Animating Your Work as You Go: Revising by Rereading and Rewriting
Want a living, breathing work of fiction? Writing is a recursive process. Two steps forward and one step back. Sometimes, it becomes one step forward and two steps back. When you have “finished” a chapter in a novel, it is tempting to press forward without returning to the previous work. Stop. Go back. Go back often over the work you have already written. As much as this process may feel frustrating when you want to move toward story conclusion and novel completion, it is necessary.
Revisions are about much more than finding errors in names, punctuation, and grammar. Story is a living creature as you write. The shape of your creature is constantly moving. When you create new parts of the story without going back, you solidify it, set the early chapters in concrete. Less experienced writers are tempted to take action in only one direction: forward. They don’t want to “waste time” by going back over what they have written with the expected, disappointing results.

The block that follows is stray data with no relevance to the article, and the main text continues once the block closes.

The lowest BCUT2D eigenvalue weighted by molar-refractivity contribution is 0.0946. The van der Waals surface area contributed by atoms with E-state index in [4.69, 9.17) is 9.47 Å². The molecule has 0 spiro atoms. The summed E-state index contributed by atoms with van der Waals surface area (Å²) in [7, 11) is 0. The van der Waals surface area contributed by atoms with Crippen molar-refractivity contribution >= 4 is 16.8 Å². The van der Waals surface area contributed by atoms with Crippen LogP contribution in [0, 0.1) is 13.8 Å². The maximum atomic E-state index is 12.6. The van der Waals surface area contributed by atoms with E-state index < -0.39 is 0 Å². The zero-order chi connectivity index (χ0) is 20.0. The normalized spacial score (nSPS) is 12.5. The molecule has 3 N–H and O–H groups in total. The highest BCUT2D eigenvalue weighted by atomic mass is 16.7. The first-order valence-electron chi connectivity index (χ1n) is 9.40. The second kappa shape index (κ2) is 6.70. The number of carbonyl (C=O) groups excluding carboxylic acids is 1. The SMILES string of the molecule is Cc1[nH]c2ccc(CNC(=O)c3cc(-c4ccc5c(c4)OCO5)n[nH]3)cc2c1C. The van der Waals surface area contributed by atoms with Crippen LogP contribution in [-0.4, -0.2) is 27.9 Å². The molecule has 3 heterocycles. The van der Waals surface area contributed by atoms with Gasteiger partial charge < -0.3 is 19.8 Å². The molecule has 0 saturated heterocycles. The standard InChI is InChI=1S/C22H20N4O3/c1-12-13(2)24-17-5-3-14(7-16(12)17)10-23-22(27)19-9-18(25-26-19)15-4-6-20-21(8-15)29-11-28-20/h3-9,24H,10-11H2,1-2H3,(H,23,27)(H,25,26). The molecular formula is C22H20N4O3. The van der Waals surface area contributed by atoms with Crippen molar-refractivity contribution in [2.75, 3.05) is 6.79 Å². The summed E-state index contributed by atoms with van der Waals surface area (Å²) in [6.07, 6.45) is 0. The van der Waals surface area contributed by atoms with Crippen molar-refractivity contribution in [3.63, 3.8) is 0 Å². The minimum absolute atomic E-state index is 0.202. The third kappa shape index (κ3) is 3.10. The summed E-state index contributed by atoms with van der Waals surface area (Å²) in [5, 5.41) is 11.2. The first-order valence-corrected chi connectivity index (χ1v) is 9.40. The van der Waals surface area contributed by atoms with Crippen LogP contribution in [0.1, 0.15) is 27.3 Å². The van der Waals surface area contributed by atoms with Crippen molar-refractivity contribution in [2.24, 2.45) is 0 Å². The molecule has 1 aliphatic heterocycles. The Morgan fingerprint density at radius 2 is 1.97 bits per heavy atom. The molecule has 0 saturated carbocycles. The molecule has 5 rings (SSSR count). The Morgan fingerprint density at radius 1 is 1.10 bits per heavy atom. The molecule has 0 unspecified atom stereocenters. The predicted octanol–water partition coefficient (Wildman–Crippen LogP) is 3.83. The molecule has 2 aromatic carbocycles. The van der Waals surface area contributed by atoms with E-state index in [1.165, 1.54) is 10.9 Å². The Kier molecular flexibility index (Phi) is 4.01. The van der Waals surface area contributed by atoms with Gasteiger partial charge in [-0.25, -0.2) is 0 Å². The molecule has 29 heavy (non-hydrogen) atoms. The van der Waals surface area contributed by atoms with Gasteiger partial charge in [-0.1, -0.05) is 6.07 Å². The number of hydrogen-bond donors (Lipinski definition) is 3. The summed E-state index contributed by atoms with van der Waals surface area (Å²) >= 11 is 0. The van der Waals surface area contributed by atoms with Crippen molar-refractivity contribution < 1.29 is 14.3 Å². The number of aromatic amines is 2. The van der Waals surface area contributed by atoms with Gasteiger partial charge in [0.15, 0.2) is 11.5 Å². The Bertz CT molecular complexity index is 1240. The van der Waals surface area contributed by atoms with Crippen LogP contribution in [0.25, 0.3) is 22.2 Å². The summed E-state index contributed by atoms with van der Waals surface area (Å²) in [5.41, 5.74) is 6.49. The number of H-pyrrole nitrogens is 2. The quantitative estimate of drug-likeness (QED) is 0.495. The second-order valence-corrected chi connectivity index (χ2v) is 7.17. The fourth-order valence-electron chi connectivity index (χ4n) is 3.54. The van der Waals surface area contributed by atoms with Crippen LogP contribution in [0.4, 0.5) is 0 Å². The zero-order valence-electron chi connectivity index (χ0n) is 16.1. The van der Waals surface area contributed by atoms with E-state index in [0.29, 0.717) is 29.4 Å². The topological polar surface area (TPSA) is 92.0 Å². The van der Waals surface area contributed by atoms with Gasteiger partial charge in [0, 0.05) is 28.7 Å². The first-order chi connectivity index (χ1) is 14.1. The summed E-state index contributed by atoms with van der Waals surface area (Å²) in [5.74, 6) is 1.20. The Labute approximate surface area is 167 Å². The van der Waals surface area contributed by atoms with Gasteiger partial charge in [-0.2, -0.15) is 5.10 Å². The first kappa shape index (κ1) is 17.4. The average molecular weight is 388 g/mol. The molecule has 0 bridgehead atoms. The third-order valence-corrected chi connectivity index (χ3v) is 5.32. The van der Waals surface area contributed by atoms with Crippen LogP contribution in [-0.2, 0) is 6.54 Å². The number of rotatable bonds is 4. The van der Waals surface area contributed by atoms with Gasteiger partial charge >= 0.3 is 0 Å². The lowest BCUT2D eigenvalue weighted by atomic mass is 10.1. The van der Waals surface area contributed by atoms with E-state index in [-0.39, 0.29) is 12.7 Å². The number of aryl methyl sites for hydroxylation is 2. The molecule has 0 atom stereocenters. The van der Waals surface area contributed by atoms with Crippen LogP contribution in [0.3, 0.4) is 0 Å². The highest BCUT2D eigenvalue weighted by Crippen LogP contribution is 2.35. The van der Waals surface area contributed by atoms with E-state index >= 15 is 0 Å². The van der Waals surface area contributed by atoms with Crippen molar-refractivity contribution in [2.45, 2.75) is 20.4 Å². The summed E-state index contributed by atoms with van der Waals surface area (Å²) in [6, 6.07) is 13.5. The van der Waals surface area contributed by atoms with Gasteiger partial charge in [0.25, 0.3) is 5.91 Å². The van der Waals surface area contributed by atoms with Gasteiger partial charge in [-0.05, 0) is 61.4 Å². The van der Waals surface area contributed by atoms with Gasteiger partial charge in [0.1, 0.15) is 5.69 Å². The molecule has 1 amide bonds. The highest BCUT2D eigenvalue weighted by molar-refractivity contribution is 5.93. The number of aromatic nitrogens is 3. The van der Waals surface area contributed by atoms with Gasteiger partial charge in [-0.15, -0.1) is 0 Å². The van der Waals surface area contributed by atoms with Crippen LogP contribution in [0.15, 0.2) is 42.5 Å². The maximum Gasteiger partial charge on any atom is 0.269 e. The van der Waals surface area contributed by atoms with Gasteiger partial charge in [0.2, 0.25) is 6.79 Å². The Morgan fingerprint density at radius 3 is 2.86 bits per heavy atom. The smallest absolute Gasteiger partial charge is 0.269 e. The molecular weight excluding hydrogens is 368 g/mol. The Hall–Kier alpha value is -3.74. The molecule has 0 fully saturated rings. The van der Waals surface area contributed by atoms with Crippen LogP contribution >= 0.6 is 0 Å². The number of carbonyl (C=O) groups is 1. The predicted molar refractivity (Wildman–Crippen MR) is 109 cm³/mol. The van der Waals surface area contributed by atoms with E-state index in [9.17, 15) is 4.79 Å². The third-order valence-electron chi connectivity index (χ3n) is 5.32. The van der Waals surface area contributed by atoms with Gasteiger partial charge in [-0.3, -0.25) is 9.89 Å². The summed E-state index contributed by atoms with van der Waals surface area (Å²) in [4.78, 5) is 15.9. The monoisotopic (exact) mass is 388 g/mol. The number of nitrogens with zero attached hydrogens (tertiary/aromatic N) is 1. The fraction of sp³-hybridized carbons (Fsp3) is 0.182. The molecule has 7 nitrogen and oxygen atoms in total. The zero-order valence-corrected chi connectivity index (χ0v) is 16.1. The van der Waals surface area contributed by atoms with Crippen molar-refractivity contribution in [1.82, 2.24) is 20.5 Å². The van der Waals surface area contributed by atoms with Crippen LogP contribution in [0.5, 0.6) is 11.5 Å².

Recursive writing is not so much about going back to avoid missing an error although authors will catch errors of every type when returning to their own work. Rather, revisiting your earlier chapters will help you see how the story you’re creating is evolving, moving itself, sometimes shifting away from a direction the author intended. Characters may shake their heads at your design. Allow them input. Your protagonist is not going to reveal his flaw to any other character, after all. Your villain is more sympathetic than you intended. What your characters intend may be much more important to giving life to your fiction than your original design. Listen. Reread your work again and again.